The Tennessee Titans fell just short of winning the AFC South a season ago, so how do they stack up with the division after 2017 free agency?
We’re a little more than a week into the always silly NFL free agency and the Tennessee Titans have certainly made moves to improve their roster. However, the teams in the AFC South overall have been among the most active in the entire league.
Much of that activity, however, has been players moving back and forth within the division. Still, that could theoretically cause a shift in power within the division. Thus, it’s important to know which parts have moved and what that could mean.
Here’s a look at what’s happened around the AFC South in free agency and how it changes things heading into the 2017 season.
If there’s been a team in the AFC South that’s been hurt the worst by free agency, it’s the Texans. Then again, the team traded failed quarterback Brock Osweiller, a 2017 sixth-round draft pick and a 2018 second-round draft pick to Cleveland. In return, the Texans dump the remainder of Osweiller’s misguided contract to Cleveland and also get a fourth-round pick this year.
Bouye was an emerging star and losing him within the division hurts. So, too, does the loss of Simon to Indianapolis. Demps makes it three starters the Texans lost in free agency on the defensive side. Even the return of J.J. Watt might not be able to make up for that.
Unless addition by subtraction with the Osweiller trade is included, it’s been a tough offseason for the Texans.
The Colts have been active trying to upgrade their defense. But perhaps that money would have been better spent on protecting quarterback Andrew Luck. Luck matched his career high with 41 sacks last season in only 15 games.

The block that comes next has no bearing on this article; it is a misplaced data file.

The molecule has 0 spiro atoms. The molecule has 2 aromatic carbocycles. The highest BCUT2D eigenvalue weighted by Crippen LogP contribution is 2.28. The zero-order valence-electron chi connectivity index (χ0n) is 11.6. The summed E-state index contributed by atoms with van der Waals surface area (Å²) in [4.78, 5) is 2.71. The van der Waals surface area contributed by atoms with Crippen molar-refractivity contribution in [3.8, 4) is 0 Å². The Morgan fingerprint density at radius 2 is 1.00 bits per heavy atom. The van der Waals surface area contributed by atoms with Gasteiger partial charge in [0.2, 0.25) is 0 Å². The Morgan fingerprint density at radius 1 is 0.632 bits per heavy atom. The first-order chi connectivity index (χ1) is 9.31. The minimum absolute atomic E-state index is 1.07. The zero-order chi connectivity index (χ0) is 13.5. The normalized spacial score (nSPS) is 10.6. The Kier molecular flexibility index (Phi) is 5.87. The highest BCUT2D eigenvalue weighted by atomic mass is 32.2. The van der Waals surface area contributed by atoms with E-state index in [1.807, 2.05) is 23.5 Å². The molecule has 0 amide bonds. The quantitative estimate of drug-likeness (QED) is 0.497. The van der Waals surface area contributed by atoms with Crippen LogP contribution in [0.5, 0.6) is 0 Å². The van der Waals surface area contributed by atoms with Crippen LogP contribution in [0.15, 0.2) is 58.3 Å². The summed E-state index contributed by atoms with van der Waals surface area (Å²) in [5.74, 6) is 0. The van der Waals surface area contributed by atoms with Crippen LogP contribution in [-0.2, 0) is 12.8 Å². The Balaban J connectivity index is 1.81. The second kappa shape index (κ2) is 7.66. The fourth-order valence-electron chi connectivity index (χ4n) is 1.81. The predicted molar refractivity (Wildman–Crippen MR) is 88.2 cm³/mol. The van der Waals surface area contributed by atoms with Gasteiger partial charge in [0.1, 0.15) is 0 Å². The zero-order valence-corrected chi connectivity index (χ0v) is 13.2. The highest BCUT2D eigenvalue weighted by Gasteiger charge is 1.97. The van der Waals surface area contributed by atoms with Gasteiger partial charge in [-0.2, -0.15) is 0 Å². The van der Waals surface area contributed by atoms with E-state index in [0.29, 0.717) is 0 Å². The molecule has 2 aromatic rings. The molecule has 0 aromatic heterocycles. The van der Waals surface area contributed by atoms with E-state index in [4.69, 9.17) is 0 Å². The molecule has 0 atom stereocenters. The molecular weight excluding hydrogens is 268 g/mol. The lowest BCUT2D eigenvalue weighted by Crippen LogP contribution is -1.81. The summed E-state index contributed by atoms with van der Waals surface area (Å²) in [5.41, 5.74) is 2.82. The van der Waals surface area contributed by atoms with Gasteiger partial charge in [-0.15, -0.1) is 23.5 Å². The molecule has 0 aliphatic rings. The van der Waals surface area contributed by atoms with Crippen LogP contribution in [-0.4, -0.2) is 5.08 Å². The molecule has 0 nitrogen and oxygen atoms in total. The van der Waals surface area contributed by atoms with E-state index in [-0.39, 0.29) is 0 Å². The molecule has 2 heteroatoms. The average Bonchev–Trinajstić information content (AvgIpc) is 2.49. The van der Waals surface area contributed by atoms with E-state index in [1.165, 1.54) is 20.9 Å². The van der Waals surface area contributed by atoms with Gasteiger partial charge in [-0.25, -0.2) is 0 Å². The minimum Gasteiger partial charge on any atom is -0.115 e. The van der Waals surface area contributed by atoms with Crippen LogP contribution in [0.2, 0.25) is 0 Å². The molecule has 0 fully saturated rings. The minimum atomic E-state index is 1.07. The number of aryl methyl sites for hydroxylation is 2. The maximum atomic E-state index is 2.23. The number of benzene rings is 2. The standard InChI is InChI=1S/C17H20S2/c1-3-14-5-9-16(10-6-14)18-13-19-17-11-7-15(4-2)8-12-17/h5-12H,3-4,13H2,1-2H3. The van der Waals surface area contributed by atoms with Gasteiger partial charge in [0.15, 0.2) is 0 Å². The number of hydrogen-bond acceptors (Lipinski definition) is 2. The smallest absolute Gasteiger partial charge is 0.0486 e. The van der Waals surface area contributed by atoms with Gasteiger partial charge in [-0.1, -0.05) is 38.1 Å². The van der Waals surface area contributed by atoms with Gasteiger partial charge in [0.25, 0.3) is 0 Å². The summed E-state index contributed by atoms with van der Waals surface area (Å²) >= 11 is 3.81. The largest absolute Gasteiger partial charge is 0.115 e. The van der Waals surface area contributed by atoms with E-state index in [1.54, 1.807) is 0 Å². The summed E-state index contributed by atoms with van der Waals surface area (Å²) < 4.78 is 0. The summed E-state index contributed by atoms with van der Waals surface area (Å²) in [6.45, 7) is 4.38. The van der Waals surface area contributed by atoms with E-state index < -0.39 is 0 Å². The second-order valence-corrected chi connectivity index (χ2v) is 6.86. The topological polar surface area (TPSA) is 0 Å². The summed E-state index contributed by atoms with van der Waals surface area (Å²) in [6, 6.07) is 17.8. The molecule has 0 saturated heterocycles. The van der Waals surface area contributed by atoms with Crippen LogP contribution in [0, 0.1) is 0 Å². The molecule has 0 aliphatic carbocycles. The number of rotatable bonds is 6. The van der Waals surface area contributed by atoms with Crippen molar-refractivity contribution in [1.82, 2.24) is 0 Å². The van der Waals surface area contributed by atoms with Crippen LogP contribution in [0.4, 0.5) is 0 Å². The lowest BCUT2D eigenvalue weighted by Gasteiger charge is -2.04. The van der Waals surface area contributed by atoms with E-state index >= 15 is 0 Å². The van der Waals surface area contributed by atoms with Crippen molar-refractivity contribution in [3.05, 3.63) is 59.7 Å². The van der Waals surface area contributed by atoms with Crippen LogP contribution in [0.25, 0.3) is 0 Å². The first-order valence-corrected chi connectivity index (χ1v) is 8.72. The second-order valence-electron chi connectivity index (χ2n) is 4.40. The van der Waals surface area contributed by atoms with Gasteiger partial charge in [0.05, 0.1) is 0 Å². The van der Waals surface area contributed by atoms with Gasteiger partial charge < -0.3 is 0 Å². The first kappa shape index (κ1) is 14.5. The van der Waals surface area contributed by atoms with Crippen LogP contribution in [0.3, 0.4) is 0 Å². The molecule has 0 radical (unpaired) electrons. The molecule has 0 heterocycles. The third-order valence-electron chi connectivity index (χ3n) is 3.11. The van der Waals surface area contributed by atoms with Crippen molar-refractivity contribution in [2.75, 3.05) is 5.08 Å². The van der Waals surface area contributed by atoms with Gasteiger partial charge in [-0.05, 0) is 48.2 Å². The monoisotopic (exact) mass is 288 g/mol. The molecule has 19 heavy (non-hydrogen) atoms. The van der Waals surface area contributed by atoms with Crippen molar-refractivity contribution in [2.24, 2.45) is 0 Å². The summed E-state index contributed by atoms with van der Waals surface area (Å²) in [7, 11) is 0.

Indianapolis clearly were looking to improve their pass rush, and adding Sheard and Simon should help, though they combined for just 8.5 sacks last season in part-time roles. The rest of the signings, however, seem like window dressing.
The Colts were 30th in the league in total defense and had just 33 sacks. Any help for this defense was a plus.
The Jaguars were largely shuffling lounge chairs on the deck of the Titanic. But they have been among the most active teams. Getting Bouye away from Houston was a coup, but he’s just one guy. Jacksonville also spent a lot of money—$44 million over the first three years—for a player who had just one interception last season.
Campbell, who had eight sacks last season, will help improve the pass rush as the Jags had just 33 sacks last season. Church for Cyprien, however, is a bit of a wash as neither is great in coverage. Watford should compete for a starting job, or at least provide depth. The others are special teams/depth guys. House had fallen out of favor and Beachum and Amukamara were basically one-year rentals.
But none of these moves matter if Blake Bortles doesn’t play better in 2017.
Campbell will help the pass rush. Bouye and Church, however, combined for just three interceptions last season. Jacksonville had seven as a team, so it doesn’t appear there will be a lot of help there.
The loss of Wright hurts. But he had struggled to stay healthy of late, so it’s not crippling. Getting Ryan was a solid move. He might not be a No. 1 cornerback, but he’s better than Brice McCain or Valentino Blake.
The Titans released Woods and signed Williams. They hope the former No. 1 pick of the Broncos will be an upgrade, but Denver wasn’t overly concerned about losing him.
Cyprien is at his best close to the line of scrimmage. He’ll be paired with emerging second-year free safety Kevin Byard to former what the Titans hope will be an improved back end to the defense.
Ryan in place of McCain and Blake is a no-brainer. And the Titans rotated safeties last season, so Cyprien will be an improvement. Losing Wright hurts, but he had been limited to 21 games the past two seasons.